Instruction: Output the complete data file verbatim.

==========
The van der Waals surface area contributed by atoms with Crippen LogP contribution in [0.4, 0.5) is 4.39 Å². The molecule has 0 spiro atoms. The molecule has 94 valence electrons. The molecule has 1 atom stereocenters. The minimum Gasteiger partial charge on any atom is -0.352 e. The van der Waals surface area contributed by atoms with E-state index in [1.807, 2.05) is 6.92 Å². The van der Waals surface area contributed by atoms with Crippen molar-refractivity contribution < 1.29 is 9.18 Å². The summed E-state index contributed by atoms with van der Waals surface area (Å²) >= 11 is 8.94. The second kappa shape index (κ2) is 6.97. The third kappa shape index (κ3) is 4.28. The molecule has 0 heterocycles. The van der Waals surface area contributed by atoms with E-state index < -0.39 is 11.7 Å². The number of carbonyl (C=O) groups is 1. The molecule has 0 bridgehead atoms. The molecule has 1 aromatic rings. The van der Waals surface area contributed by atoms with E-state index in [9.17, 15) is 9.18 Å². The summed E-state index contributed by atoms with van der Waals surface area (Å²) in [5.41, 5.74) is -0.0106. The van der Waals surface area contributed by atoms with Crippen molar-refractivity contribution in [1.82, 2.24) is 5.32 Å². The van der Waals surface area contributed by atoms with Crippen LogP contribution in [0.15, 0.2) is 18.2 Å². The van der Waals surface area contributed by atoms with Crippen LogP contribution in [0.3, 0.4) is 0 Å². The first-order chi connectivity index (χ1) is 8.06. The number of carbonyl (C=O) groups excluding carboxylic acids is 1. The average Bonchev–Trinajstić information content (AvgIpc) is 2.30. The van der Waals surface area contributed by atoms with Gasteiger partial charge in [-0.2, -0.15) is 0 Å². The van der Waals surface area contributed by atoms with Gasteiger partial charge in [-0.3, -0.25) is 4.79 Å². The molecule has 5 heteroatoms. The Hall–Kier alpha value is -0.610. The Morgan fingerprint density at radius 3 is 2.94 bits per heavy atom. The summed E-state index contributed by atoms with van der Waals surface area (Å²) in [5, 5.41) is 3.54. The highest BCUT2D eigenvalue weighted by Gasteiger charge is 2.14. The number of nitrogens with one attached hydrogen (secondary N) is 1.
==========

The van der Waals surface area contributed by atoms with Crippen LogP contribution in [0.4, 0.5) is 4.39 Å². The molecule has 0 spiro atoms. The molecule has 94 valence electrons. The molecule has 1 atom stereocenters. The minimum Gasteiger partial charge on any atom is -0.352 e. The van der Waals surface area contributed by atoms with E-state index in [1.807, 2.05) is 6.92 Å². The van der Waals surface area contributed by atoms with Crippen molar-refractivity contribution < 1.29 is 9.18 Å². The summed E-state index contributed by atoms with van der Waals surface area (Å²) >= 11 is 8.94. The second kappa shape index (κ2) is 6.97. The third kappa shape index (κ3) is 4.28. The molecule has 0 heterocycles. The van der Waals surface area contributed by atoms with E-state index < -0.39 is 11.7 Å². The number of carbonyl (C=O) groups is 1. The molecule has 0 bridgehead atoms. The molecule has 1 aromatic rings. The van der Waals surface area contributed by atoms with E-state index in [9.17, 15) is 9.18 Å². The summed E-state index contributed by atoms with van der Waals surface area (Å²) in [5.41, 5.74) is -0.0106. The van der Waals surface area contributed by atoms with Crippen molar-refractivity contribution in [1.82, 2.24) is 5.32 Å². The van der Waals surface area contributed by atoms with Crippen LogP contribution in [0.15, 0.2) is 18.2 Å². The van der Waals surface area contributed by atoms with Crippen LogP contribution in [0.3, 0.4) is 0 Å². The first-order chi connectivity index (χ1) is 8.06. The number of carbonyl (C=O) groups excluding carboxylic acids is 1. The average Bonchev–Trinajstić information content (AvgIpc) is 2.30. The van der Waals surface area contributed by atoms with Gasteiger partial charge in [-0.2, -0.15) is 0 Å². The van der Waals surface area contributed by atoms with Gasteiger partial charge in [-0.3, -0.25) is 4.79 Å². The molecule has 5 heteroatoms. The Hall–Kier alpha value is -0.610. The Morgan fingerprint density at radius 3 is 2.94 bits per heavy atom. The summed E-state index contributed by atoms with van der Waals surface area (Å²) in [5, 5.41) is 3.54. The highest BCUT2D eigenvalue weighted by Gasteiger charge is 2.14. The number of nitrogens with one attached hydrogen (secondary N) is 1.